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Lawsuit filed over labeling potato chips and French fries
Los Angeles Times
SAN FRANCISCO — California Attorney General Bill Lockyer sued nine fast-food giants yesterday, saying the law requires them to tell the public their potato chips and French fries contain a toxic chemical.
In a suit filed in Los Angeles County Superior Court, Lockyer sought a court order compelling the companies to place warnings on their cooked potato products because they contain higher levels of a suspected carcinogen, acrylamide, than other foods.
The defendants include Frito-Lay, KFC, McDonald's, Wendy's International and Procter & Gamble Distributing.
"I am not telling people to stop eating potato chips and French fries," Lockyer said in a statement. "I know from personal experience that, while these snacks may not be a necessary part of a healthy diet, they sure taste good."
But he said that Proposition 65, a ballot initiative passed by voters in 1986, requires businesses of all types to provide the public with "clear and reasonable" warnings before exposing them to potentially dangerous substances.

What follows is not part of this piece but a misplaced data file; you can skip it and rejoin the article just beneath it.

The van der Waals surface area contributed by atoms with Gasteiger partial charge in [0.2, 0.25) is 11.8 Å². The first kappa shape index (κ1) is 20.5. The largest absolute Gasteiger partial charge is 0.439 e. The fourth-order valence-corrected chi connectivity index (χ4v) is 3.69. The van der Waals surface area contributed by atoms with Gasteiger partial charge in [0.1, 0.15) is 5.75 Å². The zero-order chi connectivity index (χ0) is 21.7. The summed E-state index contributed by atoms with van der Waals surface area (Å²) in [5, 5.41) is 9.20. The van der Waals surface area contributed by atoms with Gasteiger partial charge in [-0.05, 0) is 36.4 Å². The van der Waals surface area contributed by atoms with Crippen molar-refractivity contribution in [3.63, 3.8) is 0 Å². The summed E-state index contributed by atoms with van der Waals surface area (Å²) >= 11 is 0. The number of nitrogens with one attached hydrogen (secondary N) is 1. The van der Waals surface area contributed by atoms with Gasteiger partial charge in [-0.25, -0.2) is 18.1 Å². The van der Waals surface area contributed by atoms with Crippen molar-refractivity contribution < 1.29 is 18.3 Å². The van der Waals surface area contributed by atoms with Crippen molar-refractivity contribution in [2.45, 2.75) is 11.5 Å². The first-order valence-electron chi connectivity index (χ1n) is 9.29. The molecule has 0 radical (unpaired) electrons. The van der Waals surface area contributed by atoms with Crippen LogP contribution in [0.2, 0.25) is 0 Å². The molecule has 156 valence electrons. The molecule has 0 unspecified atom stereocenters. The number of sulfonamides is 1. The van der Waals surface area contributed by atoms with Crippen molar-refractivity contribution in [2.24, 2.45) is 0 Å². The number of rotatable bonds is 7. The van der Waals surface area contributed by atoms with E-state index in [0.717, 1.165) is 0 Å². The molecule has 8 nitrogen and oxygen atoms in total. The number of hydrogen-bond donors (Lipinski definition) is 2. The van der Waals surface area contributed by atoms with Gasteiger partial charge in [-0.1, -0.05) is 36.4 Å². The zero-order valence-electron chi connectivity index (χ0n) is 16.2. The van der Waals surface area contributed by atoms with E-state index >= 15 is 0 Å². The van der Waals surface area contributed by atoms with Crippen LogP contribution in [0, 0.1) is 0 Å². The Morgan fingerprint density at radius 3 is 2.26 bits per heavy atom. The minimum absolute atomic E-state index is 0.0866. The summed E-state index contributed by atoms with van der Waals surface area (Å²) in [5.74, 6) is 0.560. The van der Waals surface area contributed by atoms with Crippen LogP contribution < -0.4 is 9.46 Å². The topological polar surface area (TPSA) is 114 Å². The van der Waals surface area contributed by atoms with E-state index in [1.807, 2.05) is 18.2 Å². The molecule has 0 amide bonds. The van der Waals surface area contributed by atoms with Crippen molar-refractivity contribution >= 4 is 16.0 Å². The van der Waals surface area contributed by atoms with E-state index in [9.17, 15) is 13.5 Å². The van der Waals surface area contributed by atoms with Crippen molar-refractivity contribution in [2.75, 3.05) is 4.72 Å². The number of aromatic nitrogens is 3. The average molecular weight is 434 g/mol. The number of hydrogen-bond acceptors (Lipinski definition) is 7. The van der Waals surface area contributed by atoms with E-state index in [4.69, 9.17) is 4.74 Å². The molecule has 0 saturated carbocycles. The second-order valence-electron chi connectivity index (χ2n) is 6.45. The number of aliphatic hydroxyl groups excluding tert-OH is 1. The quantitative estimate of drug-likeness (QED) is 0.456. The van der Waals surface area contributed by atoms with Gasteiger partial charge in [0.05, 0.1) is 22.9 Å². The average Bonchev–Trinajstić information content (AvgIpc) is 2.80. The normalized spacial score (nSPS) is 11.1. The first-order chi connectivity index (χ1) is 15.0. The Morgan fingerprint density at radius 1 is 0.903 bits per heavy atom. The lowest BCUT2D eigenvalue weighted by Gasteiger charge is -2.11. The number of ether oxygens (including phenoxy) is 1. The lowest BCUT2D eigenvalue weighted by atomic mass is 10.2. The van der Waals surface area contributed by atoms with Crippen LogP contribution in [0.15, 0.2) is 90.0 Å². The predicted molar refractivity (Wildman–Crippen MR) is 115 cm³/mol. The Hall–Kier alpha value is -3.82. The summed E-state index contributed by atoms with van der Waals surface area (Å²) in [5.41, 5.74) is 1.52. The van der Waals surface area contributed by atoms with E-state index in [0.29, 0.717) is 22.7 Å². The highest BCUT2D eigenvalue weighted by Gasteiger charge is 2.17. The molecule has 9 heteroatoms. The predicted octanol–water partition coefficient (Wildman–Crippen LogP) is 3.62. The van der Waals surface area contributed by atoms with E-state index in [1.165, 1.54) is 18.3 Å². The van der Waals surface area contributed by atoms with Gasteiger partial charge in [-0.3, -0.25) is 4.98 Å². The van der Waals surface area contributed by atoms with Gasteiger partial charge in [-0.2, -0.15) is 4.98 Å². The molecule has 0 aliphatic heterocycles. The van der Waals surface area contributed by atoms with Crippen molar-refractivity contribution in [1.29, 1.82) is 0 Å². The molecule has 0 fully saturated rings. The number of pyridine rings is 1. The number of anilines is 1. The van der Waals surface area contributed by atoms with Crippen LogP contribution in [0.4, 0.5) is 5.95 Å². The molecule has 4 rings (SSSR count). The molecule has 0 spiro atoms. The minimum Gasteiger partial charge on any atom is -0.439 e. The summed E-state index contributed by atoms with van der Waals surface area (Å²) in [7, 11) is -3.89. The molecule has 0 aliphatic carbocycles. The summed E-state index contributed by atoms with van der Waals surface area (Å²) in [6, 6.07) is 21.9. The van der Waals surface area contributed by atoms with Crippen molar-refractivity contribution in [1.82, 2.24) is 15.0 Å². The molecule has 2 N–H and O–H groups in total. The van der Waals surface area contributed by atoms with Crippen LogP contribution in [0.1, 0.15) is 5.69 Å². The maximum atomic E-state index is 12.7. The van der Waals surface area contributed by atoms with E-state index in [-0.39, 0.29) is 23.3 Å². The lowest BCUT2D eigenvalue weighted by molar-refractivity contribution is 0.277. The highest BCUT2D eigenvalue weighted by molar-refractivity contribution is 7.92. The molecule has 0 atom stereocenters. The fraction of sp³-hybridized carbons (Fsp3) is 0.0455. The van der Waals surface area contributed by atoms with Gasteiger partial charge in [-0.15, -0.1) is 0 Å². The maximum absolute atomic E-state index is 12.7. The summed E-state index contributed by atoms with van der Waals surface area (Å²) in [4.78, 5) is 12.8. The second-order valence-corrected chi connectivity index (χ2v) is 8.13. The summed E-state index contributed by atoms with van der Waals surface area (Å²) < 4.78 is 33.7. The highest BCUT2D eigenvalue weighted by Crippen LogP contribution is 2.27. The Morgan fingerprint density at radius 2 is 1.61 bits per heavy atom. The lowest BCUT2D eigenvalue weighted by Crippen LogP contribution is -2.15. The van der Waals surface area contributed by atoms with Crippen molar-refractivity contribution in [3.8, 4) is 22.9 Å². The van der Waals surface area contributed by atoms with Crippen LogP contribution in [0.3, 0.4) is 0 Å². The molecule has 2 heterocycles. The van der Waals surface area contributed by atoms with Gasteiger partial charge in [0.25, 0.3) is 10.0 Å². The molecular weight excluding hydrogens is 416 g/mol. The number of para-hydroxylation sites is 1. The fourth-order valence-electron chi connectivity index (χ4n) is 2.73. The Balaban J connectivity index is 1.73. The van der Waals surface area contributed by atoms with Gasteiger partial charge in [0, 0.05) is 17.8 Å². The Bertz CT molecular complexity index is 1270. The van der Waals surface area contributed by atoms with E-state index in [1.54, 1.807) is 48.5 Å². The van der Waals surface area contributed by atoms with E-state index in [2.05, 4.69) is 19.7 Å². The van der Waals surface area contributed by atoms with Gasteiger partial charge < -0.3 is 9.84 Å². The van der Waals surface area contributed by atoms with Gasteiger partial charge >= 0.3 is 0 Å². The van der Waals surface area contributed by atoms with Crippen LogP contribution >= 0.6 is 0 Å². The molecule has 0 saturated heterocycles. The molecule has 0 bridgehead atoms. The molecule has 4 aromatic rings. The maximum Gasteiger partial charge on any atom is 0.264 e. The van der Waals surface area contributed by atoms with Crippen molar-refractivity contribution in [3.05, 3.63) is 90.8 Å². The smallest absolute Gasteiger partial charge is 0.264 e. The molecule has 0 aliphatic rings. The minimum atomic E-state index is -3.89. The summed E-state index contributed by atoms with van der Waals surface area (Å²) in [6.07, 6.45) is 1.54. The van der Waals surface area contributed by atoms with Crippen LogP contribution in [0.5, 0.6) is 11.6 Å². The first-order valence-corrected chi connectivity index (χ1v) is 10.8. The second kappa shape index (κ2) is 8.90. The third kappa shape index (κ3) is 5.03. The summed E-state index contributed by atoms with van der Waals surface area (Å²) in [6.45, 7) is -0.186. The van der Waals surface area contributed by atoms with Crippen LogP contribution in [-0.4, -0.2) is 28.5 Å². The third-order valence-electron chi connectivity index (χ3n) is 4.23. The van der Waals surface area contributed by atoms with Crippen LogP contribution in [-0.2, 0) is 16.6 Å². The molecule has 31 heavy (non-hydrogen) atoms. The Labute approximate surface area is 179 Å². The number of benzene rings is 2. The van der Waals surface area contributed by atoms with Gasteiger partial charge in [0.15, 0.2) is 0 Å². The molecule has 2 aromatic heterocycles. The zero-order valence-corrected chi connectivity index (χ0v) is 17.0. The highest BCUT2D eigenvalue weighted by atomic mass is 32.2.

Representatives of the fast-food industry said Lockyer is unnecessarily alarming the public and unfairly singling out companies named in the suit.
"It is bound to misinform people if you have a warning on French fries but not on a potato," said Michele Corash, a San Francisco attorney who represents several of the defendants. "No one buys a potato to eat it raw. People will think if they make [French fries] on their own they will not have problems."
Lynn Markley, a spokeswoman for Frito-Lay, said, "There is no scientific evidence that the presence of acrylamide in food causes illness, and our Frito-Lay snacks are absolutely safe."
Acrylamide — known to cause cancer in the reproductive organs of laboratory animals exposed to high levels — has been on the state's list of carcinogens since 1990. But it was not known to be present in food until 2002, when scientists in Sweden discovered it in starchy foods cooked at high temperatures.
The lawsuit noted that the California Office of Environmental Health Hazard Assessment has estimated that consumers of French fries have as much as 125 times the amount of acrylamide that requires a warning under state law. Consumers of potato chips receive as much as 75 times the level requiring a warning.
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